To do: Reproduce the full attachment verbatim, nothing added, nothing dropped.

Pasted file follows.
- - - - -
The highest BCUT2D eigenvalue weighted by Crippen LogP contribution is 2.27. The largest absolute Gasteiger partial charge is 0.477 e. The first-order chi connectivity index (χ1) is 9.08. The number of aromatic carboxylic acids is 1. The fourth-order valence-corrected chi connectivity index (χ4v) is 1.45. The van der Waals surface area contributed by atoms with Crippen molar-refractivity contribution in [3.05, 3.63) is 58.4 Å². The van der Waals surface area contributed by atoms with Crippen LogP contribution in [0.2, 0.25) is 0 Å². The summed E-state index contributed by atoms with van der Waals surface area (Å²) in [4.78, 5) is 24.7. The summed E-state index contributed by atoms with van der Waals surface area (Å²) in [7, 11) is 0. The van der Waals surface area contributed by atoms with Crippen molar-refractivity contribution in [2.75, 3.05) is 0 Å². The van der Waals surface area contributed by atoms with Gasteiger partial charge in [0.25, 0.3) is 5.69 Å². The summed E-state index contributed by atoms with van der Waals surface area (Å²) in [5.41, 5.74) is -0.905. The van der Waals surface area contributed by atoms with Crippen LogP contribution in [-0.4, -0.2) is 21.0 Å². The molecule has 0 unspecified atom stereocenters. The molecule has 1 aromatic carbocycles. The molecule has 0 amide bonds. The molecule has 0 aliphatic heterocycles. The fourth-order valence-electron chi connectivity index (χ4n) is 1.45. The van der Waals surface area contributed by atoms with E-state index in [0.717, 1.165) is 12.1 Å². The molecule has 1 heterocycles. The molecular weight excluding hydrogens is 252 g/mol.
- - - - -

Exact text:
The highest BCUT2D eigenvalue weighted by Crippen LogP contribution is 2.27. The largest absolute Gasteiger partial charge is 0.477 e. The first-order chi connectivity index (χ1) is 9.08. The number of aromatic carboxylic acids is 1. The fourth-order valence-corrected chi connectivity index (χ4v) is 1.45. The van der Waals surface area contributed by atoms with Crippen molar-refractivity contribution in [3.05, 3.63) is 58.4 Å². The van der Waals surface area contributed by atoms with Crippen LogP contribution in [0.2, 0.25) is 0 Å². The summed E-state index contributed by atoms with van der Waals surface area (Å²) in [4.78, 5) is 24.7. The summed E-state index contributed by atoms with van der Waals surface area (Å²) in [7, 11) is 0. The van der Waals surface area contributed by atoms with Crippen molar-refractivity contribution in [2.75, 3.05) is 0 Å². The van der Waals surface area contributed by atoms with Gasteiger partial charge in [0.25, 0.3) is 5.69 Å². The summed E-state index contributed by atoms with van der Waals surface area (Å²) in [5.41, 5.74) is -0.905. The van der Waals surface area contributed by atoms with Crippen LogP contribution in [-0.4, -0.2) is 21.0 Å². The molecule has 0 unspecified atom stereocenters. The molecule has 1 aromatic carbocycles. The molecule has 0 amide bonds. The molecule has 0 aliphatic heterocycles. The fourth-order valence-electron chi connectivity index (χ4n) is 1.45. The van der Waals surface area contributed by atoms with E-state index in [0.717, 1.165) is 12.1 Å². The molecule has 1 heterocycles. The molecular weight excluding hydrogens is 252 g/mol.